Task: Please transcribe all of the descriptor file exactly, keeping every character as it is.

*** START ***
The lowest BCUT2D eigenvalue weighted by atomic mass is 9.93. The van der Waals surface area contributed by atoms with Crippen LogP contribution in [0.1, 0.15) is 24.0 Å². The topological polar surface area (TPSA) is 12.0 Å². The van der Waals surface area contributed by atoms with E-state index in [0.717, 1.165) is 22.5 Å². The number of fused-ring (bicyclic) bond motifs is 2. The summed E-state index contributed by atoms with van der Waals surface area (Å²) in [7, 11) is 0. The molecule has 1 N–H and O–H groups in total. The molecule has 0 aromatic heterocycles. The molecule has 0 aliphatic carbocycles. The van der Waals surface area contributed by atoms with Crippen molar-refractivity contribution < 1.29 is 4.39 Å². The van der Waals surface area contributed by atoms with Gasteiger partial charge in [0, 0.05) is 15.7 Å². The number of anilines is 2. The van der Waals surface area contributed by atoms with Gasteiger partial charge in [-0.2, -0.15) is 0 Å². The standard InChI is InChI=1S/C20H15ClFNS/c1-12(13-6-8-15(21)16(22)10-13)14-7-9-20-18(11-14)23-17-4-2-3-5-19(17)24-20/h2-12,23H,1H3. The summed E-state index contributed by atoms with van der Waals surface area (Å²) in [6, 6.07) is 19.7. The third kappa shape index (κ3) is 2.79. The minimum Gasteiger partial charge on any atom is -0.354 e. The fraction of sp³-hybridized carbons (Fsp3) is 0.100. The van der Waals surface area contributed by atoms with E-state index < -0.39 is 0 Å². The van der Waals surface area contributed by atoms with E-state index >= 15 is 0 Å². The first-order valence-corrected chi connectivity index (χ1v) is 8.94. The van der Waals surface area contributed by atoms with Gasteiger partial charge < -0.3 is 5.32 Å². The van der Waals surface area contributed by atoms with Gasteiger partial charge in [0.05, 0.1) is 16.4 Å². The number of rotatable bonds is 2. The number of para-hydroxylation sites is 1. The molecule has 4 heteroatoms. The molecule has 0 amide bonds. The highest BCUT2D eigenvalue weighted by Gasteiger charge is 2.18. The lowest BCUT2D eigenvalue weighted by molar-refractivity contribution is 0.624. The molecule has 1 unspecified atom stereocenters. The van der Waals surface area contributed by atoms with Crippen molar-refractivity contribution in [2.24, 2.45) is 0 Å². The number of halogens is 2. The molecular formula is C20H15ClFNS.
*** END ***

The lowest BCUT2D eigenvalue weighted by atomic mass is 9.93. The van der Waals surface area contributed by atoms with Crippen LogP contribution in [0.1, 0.15) is 24.0 Å². The topological polar surface area (TPSA) is 12.0 Å². The van der Waals surface area contributed by atoms with E-state index in [0.717, 1.165) is 22.5 Å². The number of fused-ring (bicyclic) bond motifs is 2. The summed E-state index contributed by atoms with van der Waals surface area (Å²) in [7, 11) is 0. The molecule has 1 N–H and O–H groups in total. The molecule has 0 aromatic heterocycles. The molecule has 0 aliphatic carbocycles. The van der Waals surface area contributed by atoms with Crippen molar-refractivity contribution < 1.29 is 4.39 Å². The van der Waals surface area contributed by atoms with Gasteiger partial charge in [0, 0.05) is 15.7 Å². The number of anilines is 2. The van der Waals surface area contributed by atoms with Gasteiger partial charge in [-0.2, -0.15) is 0 Å². The standard InChI is InChI=1S/C20H15ClFNS/c1-12(13-6-8-15(21)16(22)10-13)14-7-9-20-18(11-14)23-17-4-2-3-5-19(17)24-20/h2-12,23H,1H3. The summed E-state index contributed by atoms with van der Waals surface area (Å²) in [6, 6.07) is 19.7. The third kappa shape index (κ3) is 2.79. The minimum Gasteiger partial charge on any atom is -0.354 e. The fraction of sp³-hybridized carbons (Fsp3) is 0.100. The van der Waals surface area contributed by atoms with E-state index < -0.39 is 0 Å². The van der Waals surface area contributed by atoms with E-state index >= 15 is 0 Å². The first-order valence-corrected chi connectivity index (χ1v) is 8.94. The van der Waals surface area contributed by atoms with Gasteiger partial charge < -0.3 is 5.32 Å². The van der Waals surface area contributed by atoms with Gasteiger partial charge in [0.05, 0.1) is 16.4 Å². The number of rotatable bonds is 2. The number of para-hydroxylation sites is 1. The molecule has 4 heteroatoms. The molecule has 0 amide bonds. The highest BCUT2D eigenvalue weighted by Gasteiger charge is 2.18. The lowest BCUT2D eigenvalue weighted by molar-refractivity contribution is 0.624. The molecule has 1 unspecified atom stereocenters. The van der Waals surface area contributed by atoms with Crippen molar-refractivity contribution in [2.24, 2.45) is 0 Å². The number of halogens is 2. The molecular formula is C20H15ClFNS.